Other compromises are less noticeable, but they're there. There's no telescoping steering wheel, though the high seating position makes the most of the situation. The Quest offers up 16 cup and bottle holders, but the pop-out pair under the radio are big enough only for cans.
Beyond dizzying numbers and ergonomic quibbles, the Quest manages to be relatively comfortable. The front seats have decent leg and head room, and large adults will comfortably fit in the big, lushly upholstered buckets. The view ahead reminds us a lot of the first Japanese minivans that came to the U.S. in the 1980s, with a flat dash structure that makes for easy entry and exit, along with wide doors.
Minivans should be spacious, versatile, and comfortable. Unfortunately, the Quest manages to succeed in only one of those categories.
Federal testers haven't put a Nissan Quest through its battery of tests in a while, and the data that is available from the IIHS isn't all that impressive. Given the age of the vehicle, it's likely that those scores won't change much anytime soon.
Last year, the Quest earned a rare "Poor" rating in the small-overlap front crash test (the IIHS called it one of the worst performances yet in the 40-mph small overlap test) and an "Acceptable" rating in roof strength. Those scores, combined with a lack of a standard rearview camera mean the Quest scores a low 2 out of 10 on our safety scale. (Read more about how we rate cars.)
A fair amount of standard safety features on the Quest help it stay (somewhat) relevant. Anti-lock brakes, traction and stability control are standard, as are dual front, side, and curtain side airbags.
A rearview camera is standard on SV, SL, and Platinum models, and the top trim gets a standard surround-view camera system and blind-spot monitors.
The Quest's age shows in its safety scores, which are far behind other minivans, and sets it further back in a safety-conscious segment.
Other minivans have far surpassed the Quest in safety ratings.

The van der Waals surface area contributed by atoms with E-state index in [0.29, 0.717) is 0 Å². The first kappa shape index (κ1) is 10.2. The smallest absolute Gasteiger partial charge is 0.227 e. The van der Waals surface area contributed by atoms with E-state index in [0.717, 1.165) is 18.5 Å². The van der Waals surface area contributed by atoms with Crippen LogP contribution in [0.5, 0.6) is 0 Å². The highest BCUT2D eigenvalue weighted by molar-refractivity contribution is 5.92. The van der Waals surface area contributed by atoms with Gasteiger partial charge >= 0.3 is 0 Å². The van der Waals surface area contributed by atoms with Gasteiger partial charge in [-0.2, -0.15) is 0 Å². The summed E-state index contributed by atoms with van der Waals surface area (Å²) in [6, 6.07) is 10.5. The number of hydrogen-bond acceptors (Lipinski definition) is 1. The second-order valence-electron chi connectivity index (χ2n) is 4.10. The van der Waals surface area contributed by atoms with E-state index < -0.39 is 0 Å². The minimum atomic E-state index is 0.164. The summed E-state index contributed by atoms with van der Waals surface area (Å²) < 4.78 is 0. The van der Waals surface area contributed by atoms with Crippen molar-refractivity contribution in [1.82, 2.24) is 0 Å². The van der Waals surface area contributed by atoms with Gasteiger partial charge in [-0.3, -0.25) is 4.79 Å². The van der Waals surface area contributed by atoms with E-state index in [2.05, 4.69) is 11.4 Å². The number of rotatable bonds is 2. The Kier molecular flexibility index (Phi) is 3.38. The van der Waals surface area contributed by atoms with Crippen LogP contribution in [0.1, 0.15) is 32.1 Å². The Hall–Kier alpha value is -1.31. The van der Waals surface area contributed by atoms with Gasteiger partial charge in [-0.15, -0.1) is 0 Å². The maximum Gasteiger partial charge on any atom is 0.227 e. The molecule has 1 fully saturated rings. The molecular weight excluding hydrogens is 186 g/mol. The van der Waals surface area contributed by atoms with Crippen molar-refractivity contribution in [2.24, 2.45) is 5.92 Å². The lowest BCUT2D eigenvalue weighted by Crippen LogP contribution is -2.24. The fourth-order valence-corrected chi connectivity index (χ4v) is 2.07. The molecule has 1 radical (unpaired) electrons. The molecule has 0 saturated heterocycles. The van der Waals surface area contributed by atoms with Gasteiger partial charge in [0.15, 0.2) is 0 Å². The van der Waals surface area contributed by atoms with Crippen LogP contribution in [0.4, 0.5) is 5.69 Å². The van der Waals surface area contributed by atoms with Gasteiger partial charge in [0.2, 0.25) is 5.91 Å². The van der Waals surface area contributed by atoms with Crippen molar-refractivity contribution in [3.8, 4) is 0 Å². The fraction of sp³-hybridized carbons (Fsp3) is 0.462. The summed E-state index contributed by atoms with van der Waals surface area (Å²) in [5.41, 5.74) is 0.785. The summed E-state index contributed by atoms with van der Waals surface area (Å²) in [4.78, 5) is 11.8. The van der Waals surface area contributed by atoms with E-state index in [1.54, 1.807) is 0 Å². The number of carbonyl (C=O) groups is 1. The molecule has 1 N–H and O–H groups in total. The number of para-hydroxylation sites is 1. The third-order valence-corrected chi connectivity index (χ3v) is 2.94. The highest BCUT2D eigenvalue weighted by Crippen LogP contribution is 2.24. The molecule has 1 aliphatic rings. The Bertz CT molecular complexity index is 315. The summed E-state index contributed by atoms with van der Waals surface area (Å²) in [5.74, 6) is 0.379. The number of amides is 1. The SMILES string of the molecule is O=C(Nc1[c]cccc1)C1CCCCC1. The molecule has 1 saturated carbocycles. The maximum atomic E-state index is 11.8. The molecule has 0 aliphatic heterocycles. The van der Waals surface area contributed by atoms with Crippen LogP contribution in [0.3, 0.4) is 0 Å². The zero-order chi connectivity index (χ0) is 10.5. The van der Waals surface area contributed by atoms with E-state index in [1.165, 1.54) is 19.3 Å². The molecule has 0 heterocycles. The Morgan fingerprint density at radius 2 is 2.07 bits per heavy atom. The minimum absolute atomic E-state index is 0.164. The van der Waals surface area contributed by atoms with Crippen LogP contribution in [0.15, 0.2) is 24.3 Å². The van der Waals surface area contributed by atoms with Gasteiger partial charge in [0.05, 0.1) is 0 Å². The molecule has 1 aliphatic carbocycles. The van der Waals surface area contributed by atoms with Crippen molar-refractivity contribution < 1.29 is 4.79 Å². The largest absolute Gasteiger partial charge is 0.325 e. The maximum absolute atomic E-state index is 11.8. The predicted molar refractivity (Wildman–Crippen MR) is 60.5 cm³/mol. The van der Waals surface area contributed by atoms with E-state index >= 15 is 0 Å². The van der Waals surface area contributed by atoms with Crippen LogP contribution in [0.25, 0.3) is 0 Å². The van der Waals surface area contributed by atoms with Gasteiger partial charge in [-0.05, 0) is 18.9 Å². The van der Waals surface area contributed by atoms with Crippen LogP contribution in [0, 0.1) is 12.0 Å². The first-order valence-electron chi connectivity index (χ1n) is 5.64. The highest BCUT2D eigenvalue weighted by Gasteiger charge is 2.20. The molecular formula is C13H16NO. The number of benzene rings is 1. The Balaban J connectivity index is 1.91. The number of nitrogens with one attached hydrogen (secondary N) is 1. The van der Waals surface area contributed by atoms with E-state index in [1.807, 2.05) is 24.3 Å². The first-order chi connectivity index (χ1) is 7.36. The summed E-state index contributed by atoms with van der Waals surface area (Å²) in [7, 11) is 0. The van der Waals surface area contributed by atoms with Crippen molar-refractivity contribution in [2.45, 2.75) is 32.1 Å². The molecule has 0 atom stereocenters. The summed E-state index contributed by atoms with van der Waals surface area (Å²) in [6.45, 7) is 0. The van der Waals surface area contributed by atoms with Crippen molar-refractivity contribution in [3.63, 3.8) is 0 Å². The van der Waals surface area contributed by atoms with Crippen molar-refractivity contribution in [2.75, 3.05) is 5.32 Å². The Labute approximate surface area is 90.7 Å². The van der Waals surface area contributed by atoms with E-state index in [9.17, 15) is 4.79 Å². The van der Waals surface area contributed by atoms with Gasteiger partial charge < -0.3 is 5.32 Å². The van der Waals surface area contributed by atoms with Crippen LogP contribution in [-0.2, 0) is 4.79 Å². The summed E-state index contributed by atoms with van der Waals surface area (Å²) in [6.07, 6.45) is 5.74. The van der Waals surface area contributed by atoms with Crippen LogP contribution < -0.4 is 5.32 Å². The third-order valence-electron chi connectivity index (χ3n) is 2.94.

The 2017 Nissan Quest is equipped identically to last year's model and is offered in the same range of trims: S, SV, SL, and Platinum.
Base S models are equipped with power windows, locks, and mirrors; 16-inch wheels with caps; a four-speaker AM/FM/CD radio; front and rear climate controls; and keyless ignition. Notably missing from the rundown are Bluetooth connectivity, a rearview camera, or any infotainment display.
That's not especially extravagant, nor is it up to par with the rest of its class in available features. It earns a 3 out of 10 on our scale for features. (Read more about how we rate cars.)
Shoppers would be better advised to start at the SV trim, which has more features you'd expect from a family-friendly car. SV models are equipped with 16-inch alloy wheels, power sliding rear doors, an upgraded six-speaker stereo with 5.0-inch display, Bluetooth, a rearview camera, and roof rails for more than $31,000.
The Quest SL adds luxury touches such as 18-inch wheels, heated side mirrors, power liftgate, automatic headlights, leather upholstery, heated front seats, power-adjustable driver's seat, and more interior storage cubbies.
At more than $44,000 to start, the Quest Platinum goes all-in on features with standard navigation, power assist for the third-row seats, an 8.0-inch infotainment display with Bose premium stereo, air filtration system, wood trim, a DVD entertainment system with an 11-inch screen, blind-spot monitors, a surround-view camera system, and upgraded headlights.
Like most Nissan vehicles, the Quest doesn't have many options available from the factory. The DVD player is available for the SV and SL, while a Bose speaker package is offered for the SL. Satellite radio is offered on mid-line Quests. Dual sunroofs are available on the SL and Platinum models. The Quest has mostly skipped other cutting-edge luxury features, like Chrysler's Uconnect wireless hotspot or Toyota's wide-screen DVD entertainment system.
Although its starting price is very low, the Nissan Quest doesn't offer the same number of creature comforts as others.
Despite being one of the oldest minivans on the market now, the 2017 Nissan Quest manages to nudge itself toward the top for fuel efficiency.
That boils down to the van's continuously variable automatic transmission that keeps the V-6 right in its efficiency sweet spot. The EPA rates the Quest at 20 mpg city, 27 highway, 22 combined.
That's good enough for a 6 out of 10 on our fuel-efficiency scale. (Read more about how we rate cars.)
Chrysler's newest Pacifica manages the same 22 combined mark, but surpasses the Quest in efficiency with its plug-in hybrid. The leading minivans on the market—the Toyota Sienna and Honda Odyssey—both manage 22 combined, according to the EPA.
The Nissan Quest may be one of the older minivans on the market, but it's just as efficient as newer rivals.